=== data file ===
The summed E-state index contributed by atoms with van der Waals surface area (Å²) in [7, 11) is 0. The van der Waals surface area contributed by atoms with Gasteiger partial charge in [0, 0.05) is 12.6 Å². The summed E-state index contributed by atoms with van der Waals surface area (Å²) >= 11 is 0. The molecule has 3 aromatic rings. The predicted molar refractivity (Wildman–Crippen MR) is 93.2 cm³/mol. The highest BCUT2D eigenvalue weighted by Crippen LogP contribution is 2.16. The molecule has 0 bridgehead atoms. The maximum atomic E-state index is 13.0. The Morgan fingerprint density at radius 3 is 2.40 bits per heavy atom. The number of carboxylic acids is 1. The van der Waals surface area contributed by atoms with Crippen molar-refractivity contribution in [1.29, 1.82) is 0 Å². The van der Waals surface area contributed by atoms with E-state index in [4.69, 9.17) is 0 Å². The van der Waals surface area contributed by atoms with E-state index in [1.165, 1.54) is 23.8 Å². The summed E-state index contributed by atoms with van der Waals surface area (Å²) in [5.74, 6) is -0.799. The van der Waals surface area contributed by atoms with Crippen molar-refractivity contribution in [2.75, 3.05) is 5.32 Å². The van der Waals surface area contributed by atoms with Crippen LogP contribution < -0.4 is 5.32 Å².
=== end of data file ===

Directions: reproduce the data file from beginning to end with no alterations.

The summed E-state index contributed by atoms with van der Waals surface area (Å²) in [7, 11) is 0. The van der Waals surface area contributed by atoms with Gasteiger partial charge in [0, 0.05) is 12.6 Å². The summed E-state index contributed by atoms with van der Waals surface area (Å²) >= 11 is 0. The molecule has 3 aromatic rings. The predicted molar refractivity (Wildman–Crippen MR) is 93.2 cm³/mol. The highest BCUT2D eigenvalue weighted by Crippen LogP contribution is 2.16. The molecule has 0 bridgehead atoms. The maximum atomic E-state index is 13.0. The Morgan fingerprint density at radius 3 is 2.40 bits per heavy atom. The number of carboxylic acids is 1. The van der Waals surface area contributed by atoms with Crippen molar-refractivity contribution in [1.29, 1.82) is 0 Å². The van der Waals surface area contributed by atoms with E-state index in [4.69, 9.17) is 0 Å². The van der Waals surface area contributed by atoms with E-state index in [1.165, 1.54) is 23.8 Å². The summed E-state index contributed by atoms with van der Waals surface area (Å²) in [5.74, 6) is -0.799. The van der Waals surface area contributed by atoms with Crippen molar-refractivity contribution in [2.75, 3.05) is 5.32 Å². The van der Waals surface area contributed by atoms with Crippen LogP contribution < -0.4 is 5.32 Å².